Monthly Archives: February 2018

Treasure in clay jars

Readings
2 Corinthians 4.3–6
Mark 9.2–9

It is not indeed as risen, exalted, living, divine, but as crucified, that this Jesus Christ is distinguished unmistakably from the many risen, exalted, living gods and deified founders of religion, from the Caesars, geniuses, and heroes of world history.

Hans Küng, On Being a Christian

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I want to tell you a couple of stories about my family today. Firstly, one of our sons. Karen and I took each of our kids on a plane trip when they had finished primary school and were entering high school. We thought it would be a good experience for them, and in those days you could get a ‘mystery flight’ for $100 to places like Sydney and Melbourne. It was a way of filling empty seats.

I remember taking one son who was just entranced as he was looking out above the clouds and onto the ground below. He just kept saying ‘Wow!’. I don’t know how many times he said ‘Wow!’, but it never got old for him or me. It’s one of my favourite memories, up there above the clouds with nothing but innocent pleasure.

It was a lovely time, but it didn’t teach me about the Transfiguration of Jesus. Preachers often talk about the experience of the disciples as a Wow! kind of time, a time to be in the presence of Christ who is revealed as God’s Son. A time to be amazed at Jesus, shining like the sun.

But do you remember a couple of weeks ago, we heard about the time Jesus spoke with authority in the synagogue in Capernaum and people were amazed? Jesus didn’t want their amazement. He wanted their faith.

So let me turn from the clouds and bring you back to earth, where we do learn what faith is. Let me tell you about my dad. Dad died of cancer just over 27 years ago. He was only 59.

Our relationship was fine,  but I have to say that when I lost my heart to Christ in my teens, a strange barrier developed between us.

Dad was initially hostile to my Christian involvement, and then neutral, and finally it was obvious he was proud of the way I knew my bible and went to church.

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Filed under church year, Grief and loss, sermon

In the Service of Christ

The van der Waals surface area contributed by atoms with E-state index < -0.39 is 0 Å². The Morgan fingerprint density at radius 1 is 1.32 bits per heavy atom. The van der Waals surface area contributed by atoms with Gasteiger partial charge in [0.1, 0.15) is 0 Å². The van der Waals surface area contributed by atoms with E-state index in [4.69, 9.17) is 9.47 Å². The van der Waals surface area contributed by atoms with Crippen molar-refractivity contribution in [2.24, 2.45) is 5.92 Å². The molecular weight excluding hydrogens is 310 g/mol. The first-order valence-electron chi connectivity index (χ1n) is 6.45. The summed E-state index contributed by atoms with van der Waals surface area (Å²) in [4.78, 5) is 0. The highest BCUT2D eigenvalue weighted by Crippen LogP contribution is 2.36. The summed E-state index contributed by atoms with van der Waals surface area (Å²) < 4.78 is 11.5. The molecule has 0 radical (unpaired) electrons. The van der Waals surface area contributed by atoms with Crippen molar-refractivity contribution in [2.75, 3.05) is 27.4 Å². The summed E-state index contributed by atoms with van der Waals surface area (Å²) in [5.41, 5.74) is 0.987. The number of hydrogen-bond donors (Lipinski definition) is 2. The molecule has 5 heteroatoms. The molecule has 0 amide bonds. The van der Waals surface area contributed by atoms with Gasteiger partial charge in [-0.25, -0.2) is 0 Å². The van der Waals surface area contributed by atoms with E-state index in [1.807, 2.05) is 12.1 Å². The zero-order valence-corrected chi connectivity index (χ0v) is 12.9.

Reading
Mark 1.29–39

Do all the good you can, by all the means you can, in all the ways you can, in all the places you can, at all the times you can, to all the people you can, as long as ever you can. — John Wesley

…to know Christ is to have served the poor, to have felt the indebtedness of the very gift of life that animates such service, yet also to have received the identity of Jesus back afresh in the process. — Sarah Coakley, ‘The Identity of the Risen Jesus: Finding Jesus Christ in the Poor’ (in Gaventa and Hays, Seeking the Identity of Jesus: A Pilgrimage (Kindle Location 3576). Kindle Edition.

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Simon’s mother-in-law was sick in bed with a fever, and as soon as Jesus arrived, he was told about her. He went to her, took her by the hand, and helped her up. The fever left her, and she began to wait on them.

There’s something tricky about this, something just a little awkward for our contemporary sensibilities. Jesus heals Simon Peter’s mother-in-law—no,  healing a mother in law is not the problem—and straightaway she starts to wait on them. She immediately busies herself getting food onto the table.

And she has just been sick with a fever! Why doesn’t she take it easy, and convalesce? Now that’s a very good question!

Peter’s mother in law didn’t need to take it easy; she was instantly healed by Jesus. Made fully better. Maybe she felt better than she ever had before. No convalescence was needed at all.

But why did she serve them?

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Filed under Baptism, RCL, sermon